Excerpt citing CRC and other relevant human rights Article 110 of the Satversme envisages protection of the interests of the child. Article 3 (the first part) of the UNO Convention on the Rights of the Child determines the priority of the rights of the child. The duty of the State to protect the rights of the child is specified in the Law on Protection of the Rights of the Child. Article 6 (the first part) of it determines that in legal relationships, which concern the child, the rights and interests shall prevail. The second part of the same Article adds to it the statement that “all the activities with regard to children, regardless whether they are carried out by the State or municipal institutions, public organizations or other physical or legal entities, which are engaged in child care as well as courts and other law enforcement institutions shall secure priority of the interests of the child”. It follows from the above that in legal relationships, concerning the child, in all the activities the rights and interests of the child shall prevail. It means that not only the courts and other institutions shall adopt their decisions on the basis of the interests of the child, but the legislator has also to observe it, so that the adopted or amended normative acts would protect the interests of the child in the best possible way. Article 7 of the UNO Convention on the Rights of the Child determines that the child – from the moment of birth – has the right of obtaining the surname. While the paternity has not been established, the child may not have his/her father’s surname, even if the parents want it. Thus to the moment of establishing paternity, several rights are denied to the child and that is at variance with his/her interests. As the court practice testifies, establishment of paternity by the court may continue for several months. Thus, even though the father of the child wants to voluntary recognize paternity, for four months or longer in the documents of the child only the mother’s name is indicated. Besides, one may agree with the statement of the State Human Rights Bureau that the opposed norm may lessen the will of the father to voluntary recognize paternity. Thus, the number of children, who have no father, may increase. And that may deny the child several rights and is at variance with his/her interests.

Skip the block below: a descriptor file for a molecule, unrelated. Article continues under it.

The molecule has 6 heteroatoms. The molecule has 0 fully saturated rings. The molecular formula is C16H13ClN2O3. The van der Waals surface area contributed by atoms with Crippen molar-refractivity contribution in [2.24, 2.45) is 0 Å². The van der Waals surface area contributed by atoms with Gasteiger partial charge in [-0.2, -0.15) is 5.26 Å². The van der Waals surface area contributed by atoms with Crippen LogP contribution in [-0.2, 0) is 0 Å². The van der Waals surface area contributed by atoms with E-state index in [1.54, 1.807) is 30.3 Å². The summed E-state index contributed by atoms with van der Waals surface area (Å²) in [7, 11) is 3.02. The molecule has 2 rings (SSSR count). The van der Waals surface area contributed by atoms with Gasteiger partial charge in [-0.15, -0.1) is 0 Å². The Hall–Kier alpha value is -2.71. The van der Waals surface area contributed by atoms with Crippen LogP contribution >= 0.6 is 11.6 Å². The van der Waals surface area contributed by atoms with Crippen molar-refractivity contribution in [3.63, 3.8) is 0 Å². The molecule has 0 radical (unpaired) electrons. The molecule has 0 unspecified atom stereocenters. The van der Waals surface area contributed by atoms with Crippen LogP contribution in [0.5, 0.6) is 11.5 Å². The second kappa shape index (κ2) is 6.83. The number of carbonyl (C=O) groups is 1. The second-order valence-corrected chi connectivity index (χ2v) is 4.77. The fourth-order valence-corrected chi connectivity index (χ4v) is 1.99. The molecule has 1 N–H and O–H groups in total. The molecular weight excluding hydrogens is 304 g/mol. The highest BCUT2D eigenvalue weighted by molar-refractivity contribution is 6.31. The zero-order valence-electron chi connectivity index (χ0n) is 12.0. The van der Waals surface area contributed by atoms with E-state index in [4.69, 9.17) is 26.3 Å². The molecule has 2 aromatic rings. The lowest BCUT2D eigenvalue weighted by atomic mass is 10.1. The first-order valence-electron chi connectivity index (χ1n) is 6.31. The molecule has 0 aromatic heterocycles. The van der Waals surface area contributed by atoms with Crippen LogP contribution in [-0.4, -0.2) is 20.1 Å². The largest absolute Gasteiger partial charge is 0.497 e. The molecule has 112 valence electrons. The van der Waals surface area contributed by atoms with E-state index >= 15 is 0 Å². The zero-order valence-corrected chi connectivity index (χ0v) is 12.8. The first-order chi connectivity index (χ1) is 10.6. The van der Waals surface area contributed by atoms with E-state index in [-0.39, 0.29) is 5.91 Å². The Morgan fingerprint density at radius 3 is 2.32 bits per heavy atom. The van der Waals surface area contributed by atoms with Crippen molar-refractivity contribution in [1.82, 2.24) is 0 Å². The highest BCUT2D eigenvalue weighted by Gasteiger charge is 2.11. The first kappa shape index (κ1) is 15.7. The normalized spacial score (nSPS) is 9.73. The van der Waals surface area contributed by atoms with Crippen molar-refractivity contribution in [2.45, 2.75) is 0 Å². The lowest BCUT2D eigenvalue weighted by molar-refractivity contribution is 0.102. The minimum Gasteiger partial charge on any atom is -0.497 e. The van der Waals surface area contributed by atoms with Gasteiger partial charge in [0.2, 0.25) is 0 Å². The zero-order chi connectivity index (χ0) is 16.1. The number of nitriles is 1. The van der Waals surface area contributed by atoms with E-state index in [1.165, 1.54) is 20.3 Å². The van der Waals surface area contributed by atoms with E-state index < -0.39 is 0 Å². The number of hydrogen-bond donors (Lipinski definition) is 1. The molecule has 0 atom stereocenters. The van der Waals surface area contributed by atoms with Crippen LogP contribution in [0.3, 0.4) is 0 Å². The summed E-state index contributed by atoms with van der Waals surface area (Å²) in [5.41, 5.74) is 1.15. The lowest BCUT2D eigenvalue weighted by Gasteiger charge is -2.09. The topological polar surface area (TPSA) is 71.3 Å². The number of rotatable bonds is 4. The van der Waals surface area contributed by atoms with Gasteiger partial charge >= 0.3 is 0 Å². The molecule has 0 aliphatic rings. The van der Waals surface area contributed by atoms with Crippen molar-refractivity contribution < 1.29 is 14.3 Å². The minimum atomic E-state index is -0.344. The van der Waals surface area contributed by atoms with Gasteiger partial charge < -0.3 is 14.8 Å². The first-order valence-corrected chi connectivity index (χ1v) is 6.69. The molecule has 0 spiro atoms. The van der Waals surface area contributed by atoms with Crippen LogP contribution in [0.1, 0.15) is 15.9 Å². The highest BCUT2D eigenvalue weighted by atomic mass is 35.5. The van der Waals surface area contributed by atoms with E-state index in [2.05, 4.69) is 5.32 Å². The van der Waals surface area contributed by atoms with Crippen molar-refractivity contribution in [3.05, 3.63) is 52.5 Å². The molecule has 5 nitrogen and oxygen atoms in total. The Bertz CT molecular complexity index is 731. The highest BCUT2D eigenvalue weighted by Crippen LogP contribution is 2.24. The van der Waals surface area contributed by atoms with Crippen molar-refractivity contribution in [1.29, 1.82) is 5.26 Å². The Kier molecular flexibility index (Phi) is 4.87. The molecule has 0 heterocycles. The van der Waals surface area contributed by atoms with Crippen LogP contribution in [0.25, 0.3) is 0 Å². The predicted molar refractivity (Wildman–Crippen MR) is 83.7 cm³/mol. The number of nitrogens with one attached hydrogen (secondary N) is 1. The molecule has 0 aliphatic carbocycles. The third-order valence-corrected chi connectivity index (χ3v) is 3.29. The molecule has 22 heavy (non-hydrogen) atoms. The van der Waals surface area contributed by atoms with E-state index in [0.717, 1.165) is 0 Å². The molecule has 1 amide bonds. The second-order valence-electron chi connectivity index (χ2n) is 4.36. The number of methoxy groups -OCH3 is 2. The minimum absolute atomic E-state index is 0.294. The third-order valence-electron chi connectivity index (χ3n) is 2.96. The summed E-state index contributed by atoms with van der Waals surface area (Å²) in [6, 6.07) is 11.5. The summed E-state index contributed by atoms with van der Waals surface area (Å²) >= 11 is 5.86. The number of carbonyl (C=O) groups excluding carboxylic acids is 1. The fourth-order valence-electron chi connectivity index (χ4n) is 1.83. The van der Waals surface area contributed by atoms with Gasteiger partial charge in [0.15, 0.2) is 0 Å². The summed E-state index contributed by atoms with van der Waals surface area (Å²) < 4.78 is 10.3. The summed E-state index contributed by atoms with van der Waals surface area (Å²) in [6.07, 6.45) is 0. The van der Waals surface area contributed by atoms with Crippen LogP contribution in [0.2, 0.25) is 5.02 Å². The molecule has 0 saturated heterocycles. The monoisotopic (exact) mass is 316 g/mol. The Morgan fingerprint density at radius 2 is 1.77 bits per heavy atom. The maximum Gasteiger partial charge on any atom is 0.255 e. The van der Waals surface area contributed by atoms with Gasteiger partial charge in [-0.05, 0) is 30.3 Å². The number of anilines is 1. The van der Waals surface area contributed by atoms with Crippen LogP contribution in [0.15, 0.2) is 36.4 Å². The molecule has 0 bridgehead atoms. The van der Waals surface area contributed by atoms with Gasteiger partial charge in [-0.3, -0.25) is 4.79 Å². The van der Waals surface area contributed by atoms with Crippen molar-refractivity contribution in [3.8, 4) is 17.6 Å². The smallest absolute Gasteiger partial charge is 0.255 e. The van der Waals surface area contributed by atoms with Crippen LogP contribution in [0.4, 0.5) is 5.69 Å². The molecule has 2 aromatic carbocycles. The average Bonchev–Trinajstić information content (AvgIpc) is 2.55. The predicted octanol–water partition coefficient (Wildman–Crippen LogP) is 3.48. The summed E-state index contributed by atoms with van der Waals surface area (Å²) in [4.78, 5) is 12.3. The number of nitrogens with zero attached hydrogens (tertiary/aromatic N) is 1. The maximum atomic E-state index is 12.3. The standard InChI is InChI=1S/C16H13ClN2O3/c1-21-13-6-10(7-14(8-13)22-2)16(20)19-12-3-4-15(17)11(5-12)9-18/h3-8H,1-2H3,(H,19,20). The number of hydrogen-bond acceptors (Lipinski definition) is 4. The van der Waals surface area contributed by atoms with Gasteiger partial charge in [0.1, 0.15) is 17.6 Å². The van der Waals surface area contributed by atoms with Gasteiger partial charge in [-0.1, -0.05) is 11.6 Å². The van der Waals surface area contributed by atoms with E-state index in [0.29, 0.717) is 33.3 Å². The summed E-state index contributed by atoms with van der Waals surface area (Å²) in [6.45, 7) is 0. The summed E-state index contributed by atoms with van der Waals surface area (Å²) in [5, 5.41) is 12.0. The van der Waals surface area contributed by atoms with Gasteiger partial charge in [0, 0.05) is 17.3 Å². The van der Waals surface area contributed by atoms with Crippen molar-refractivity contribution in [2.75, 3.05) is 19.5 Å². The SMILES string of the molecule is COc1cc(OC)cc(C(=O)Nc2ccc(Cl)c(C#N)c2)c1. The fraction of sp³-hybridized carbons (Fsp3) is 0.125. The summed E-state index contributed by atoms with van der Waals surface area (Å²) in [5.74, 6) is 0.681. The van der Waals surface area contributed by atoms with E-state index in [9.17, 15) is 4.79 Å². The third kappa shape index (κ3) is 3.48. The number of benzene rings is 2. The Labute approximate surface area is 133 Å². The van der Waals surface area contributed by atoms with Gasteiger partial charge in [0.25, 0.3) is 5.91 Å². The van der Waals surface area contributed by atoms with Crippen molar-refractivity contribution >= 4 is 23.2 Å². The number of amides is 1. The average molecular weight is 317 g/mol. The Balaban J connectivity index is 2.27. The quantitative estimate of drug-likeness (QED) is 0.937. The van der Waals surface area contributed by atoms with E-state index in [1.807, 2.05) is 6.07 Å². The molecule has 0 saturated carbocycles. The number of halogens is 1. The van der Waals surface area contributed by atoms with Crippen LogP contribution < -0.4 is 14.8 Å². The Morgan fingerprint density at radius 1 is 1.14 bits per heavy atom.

Follow up: This decision was a final judgment (without possibility of appeal). Article 155(6) of the Civil Law was subsequently deleted.
CRIN comments: CRIN believes this decision is consistent with the CRC. In addition to the best interests of the child principle ( Article 3), the CRC requires the State to ensure the rights of the Convention to each child without discrimination of any kind, irrespective of the child’s or his or her parent’s status ( Article 2). Accordingly, no distinction should be made between children born out of wedlock and children born in wedlock.
Citation: Constitutional Court October 11, 2004 Judgment in Case No. 2004-02-0106, Item 11 (Satversmes tiesas 2004.gada 11. oktobra sprieduma lietā Nr. 2004-02-0106 11. punkts)
Link to full judgement: http://www.satv.tiesa.gov.lv/upload/2004-02-0106E.rtf